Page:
It seems now, however, that President Obama has heeded Mr. McCain’s counsel of 2008. Indeed, Mr. Obama, commander in chief of a multitude of enormous sticks, is not loud in these days of tension in Ukraine. It seems as well that Mr. McCain has changed his tune, perhaps in light of the Republican Tea Party having discovered the word “feckless,” parroted throughout the past week by Mr. Obama’s critics—the very ones who believed a few days earlier that the American president was an iron-fisted tyrant.
Of Mr. Obama’s failure to instantaneously counter Russia’s invasion of Crimea by shocking and awing Moscow in the dark of morning, Mr. McCain said, “This blatant act on the part of Vladimir Putin…cannot stand. Why do we care? Because this is the ultimate result of a feckless foreign policy where nobody believes in America’s strength anymore.”
As you are reading this, Mr. Kerry and his pal (and fellow francophone) Sergei Lavrov, foreign minister of the Russian Federation, are somewhere in Paris, no doubt enjoying fine cuisine whilst hashing out differences between their respective bosses. In this business, Messrs. Kerry and Lavrov are no doubt lobbied by the usual suspects—corporatists with their lawyers and bankers in tow, all of them drooling over the prospects of fresh billions in oil and natural gas consignments once this Russo-Ukrainian dust-up is settled.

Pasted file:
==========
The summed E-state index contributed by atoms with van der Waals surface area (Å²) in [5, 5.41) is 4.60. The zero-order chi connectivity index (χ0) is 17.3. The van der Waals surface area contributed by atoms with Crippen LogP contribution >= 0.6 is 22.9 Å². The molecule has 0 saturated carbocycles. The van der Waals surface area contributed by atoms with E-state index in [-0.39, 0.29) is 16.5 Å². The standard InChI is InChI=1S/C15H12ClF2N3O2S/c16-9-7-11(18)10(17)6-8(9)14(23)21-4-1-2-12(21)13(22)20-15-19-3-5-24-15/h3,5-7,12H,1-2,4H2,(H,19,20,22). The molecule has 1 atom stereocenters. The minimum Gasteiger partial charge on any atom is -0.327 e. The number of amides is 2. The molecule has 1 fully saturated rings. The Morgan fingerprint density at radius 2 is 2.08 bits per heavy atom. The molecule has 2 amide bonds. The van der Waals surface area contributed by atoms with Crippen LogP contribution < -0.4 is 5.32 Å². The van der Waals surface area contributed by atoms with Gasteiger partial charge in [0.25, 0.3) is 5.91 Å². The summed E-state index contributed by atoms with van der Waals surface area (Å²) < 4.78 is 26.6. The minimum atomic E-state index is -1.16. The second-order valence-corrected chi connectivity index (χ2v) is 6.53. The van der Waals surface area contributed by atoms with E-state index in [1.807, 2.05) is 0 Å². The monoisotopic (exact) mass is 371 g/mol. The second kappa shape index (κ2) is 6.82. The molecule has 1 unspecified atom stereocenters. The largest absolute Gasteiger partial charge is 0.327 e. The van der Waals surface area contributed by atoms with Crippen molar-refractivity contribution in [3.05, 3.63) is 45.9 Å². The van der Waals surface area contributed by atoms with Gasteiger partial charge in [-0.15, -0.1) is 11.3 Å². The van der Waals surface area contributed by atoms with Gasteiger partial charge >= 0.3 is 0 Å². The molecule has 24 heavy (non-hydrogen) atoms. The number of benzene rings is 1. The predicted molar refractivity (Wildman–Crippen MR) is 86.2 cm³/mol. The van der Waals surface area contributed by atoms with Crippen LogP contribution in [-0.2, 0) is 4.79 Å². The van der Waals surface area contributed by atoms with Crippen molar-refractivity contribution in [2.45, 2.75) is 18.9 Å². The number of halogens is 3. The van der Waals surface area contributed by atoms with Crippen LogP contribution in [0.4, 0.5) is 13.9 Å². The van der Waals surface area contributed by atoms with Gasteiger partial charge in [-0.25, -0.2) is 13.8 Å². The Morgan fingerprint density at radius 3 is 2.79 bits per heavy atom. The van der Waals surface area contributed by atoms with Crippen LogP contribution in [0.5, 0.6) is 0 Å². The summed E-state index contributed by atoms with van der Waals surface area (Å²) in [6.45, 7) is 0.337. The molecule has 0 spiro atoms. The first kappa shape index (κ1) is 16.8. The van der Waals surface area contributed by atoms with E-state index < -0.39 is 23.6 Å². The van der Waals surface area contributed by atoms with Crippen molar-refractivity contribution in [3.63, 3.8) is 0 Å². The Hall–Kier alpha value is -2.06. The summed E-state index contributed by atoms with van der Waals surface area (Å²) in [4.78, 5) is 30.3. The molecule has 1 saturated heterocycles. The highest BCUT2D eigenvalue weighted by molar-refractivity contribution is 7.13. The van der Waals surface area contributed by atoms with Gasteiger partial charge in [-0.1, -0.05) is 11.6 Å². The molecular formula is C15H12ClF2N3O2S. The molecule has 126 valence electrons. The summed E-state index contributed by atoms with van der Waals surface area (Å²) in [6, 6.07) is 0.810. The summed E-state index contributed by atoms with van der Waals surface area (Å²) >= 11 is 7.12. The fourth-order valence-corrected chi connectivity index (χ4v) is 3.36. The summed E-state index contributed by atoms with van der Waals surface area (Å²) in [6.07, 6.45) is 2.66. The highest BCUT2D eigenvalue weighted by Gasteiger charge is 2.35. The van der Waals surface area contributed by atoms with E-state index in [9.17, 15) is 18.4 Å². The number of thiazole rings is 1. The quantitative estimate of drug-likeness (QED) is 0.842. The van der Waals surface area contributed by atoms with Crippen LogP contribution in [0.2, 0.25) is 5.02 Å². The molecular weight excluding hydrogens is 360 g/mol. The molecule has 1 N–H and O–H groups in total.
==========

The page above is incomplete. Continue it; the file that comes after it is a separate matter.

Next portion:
As Naomi Klein advises in her spot-on book of 2007, “The Shock Doctrine: the Rise of Crisis Capitalism,” one man’s chaos is another man’s profit. Or else it is all madness—which in itself is a chaos, out of which clever suspects might surely emerge in finding fortune.
Meanwhile, the Ukrainian community here in New York absorbs the news reports from Crimea—and Kiev, and Moscow, and Washington. They read newspapers the same as they did back home in the bad old Soviet days: they shrug their shoulders while taking note of what Kremlin rulers would have them believe. Ukrainians have their own beliefs, including a friend of mine who prefers to be identified here as Josef Z.
Mr. Z is an exquisitely educated man of late middle age who fled his home city of Kiev decades ago. He made his way to New York, and to the Ukrainian National Home on Manhattan’s Lower East Side. The home offers help for a man who speaks only Ukrainian and Russian faced with the task of navigating a strange new land with strange new languages. Convenient to the home is the comfort of an aromatic establishment called Pierogi & Deli, the longtime unofficial social club for Ukrainian émigrés.
My friend never grasped an English vocabulary sufficient to advance himself in a profession learned abroad—pharmacy. He is a barber, my barber, and a sophisticated consumer of the news. I asked for his thoughts on the Crimean situation.
“I never believed Putin he could be so stupid,” said Mr. Z. “He’s playing with fire, Putin.”
What of all the other stakeholders in the uproar?
“They’re all lying,” said Mr. Z. “Believe me, they telling lies.”
— Thomas Adcock is America correspondent for CulturMag